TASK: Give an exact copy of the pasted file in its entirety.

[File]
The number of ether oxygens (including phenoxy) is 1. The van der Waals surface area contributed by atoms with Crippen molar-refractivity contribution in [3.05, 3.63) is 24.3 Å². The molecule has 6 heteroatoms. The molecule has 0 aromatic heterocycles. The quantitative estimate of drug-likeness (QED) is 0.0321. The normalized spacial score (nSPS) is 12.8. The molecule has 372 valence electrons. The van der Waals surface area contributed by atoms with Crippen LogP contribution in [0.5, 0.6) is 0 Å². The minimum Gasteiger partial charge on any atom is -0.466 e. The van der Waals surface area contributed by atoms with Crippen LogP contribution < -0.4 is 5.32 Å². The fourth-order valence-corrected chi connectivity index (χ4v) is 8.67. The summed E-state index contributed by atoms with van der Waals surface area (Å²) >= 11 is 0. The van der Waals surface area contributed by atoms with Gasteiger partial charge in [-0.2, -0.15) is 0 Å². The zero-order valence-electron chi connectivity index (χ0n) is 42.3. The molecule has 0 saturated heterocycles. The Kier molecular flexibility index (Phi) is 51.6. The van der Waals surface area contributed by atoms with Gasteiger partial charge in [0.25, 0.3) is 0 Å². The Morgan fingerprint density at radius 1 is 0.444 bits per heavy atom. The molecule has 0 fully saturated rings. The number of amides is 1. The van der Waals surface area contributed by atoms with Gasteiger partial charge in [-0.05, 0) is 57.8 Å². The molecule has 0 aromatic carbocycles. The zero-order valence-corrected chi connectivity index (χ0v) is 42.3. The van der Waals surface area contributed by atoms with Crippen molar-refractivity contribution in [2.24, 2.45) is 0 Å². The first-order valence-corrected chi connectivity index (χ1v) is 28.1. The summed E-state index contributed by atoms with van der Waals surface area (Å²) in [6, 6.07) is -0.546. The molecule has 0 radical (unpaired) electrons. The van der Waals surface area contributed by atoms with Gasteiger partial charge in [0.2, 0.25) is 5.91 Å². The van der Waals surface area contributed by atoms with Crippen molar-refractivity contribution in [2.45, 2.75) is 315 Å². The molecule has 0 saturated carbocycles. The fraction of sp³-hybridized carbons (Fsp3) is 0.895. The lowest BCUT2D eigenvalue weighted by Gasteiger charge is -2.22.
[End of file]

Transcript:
The number of ether oxygens (including phenoxy) is 1. The van der Waals surface area contributed by atoms with Crippen molar-refractivity contribution in [3.05, 3.63) is 24.3 Å². The molecule has 6 heteroatoms. The molecule has 0 aromatic heterocycles. The quantitative estimate of drug-likeness (QED) is 0.0321. The normalized spacial score (nSPS) is 12.8. The molecule has 372 valence electrons. The van der Waals surface area contributed by atoms with Crippen LogP contribution in [0.5, 0.6) is 0 Å². The minimum Gasteiger partial charge on any atom is -0.466 e. The van der Waals surface area contributed by atoms with Crippen LogP contribution < -0.4 is 5.32 Å². The fourth-order valence-corrected chi connectivity index (χ4v) is 8.67. The summed E-state index contributed by atoms with van der Waals surface area (Å²) >= 11 is 0. The van der Waals surface area contributed by atoms with Gasteiger partial charge in [-0.2, -0.15) is 0 Å². The zero-order valence-electron chi connectivity index (χ0n) is 42.3. The molecule has 0 saturated heterocycles. The Kier molecular flexibility index (Phi) is 51.6. The van der Waals surface area contributed by atoms with Gasteiger partial charge in [0.25, 0.3) is 0 Å². The Morgan fingerprint density at radius 1 is 0.444 bits per heavy atom. The molecule has 0 fully saturated rings. The number of amides is 1. The van der Waals surface area contributed by atoms with Gasteiger partial charge in [-0.05, 0) is 57.8 Å². The molecule has 0 aromatic carbocycles. The zero-order valence-corrected chi connectivity index (χ0v) is 42.3. The van der Waals surface area contributed by atoms with Crippen molar-refractivity contribution in [2.24, 2.45) is 0 Å². The first-order valence-corrected chi connectivity index (χ1v) is 28.1. The summed E-state index contributed by atoms with van der Waals surface area (Å²) in [6, 6.07) is -0.546. The molecule has 0 radical (unpaired) electrons. The van der Waals surface area contributed by atoms with Gasteiger partial charge in [0.2, 0.25) is 5.91 Å². The van der Waals surface area contributed by atoms with Crippen molar-refractivity contribution in [2.45, 2.75) is 315 Å². The molecule has 0 saturated carbocycles. The fraction of sp³-hybridized carbons (Fsp3) is 0.895. The lowest BCUT2D eigenvalue weighted by Gasteiger charge is -2.22.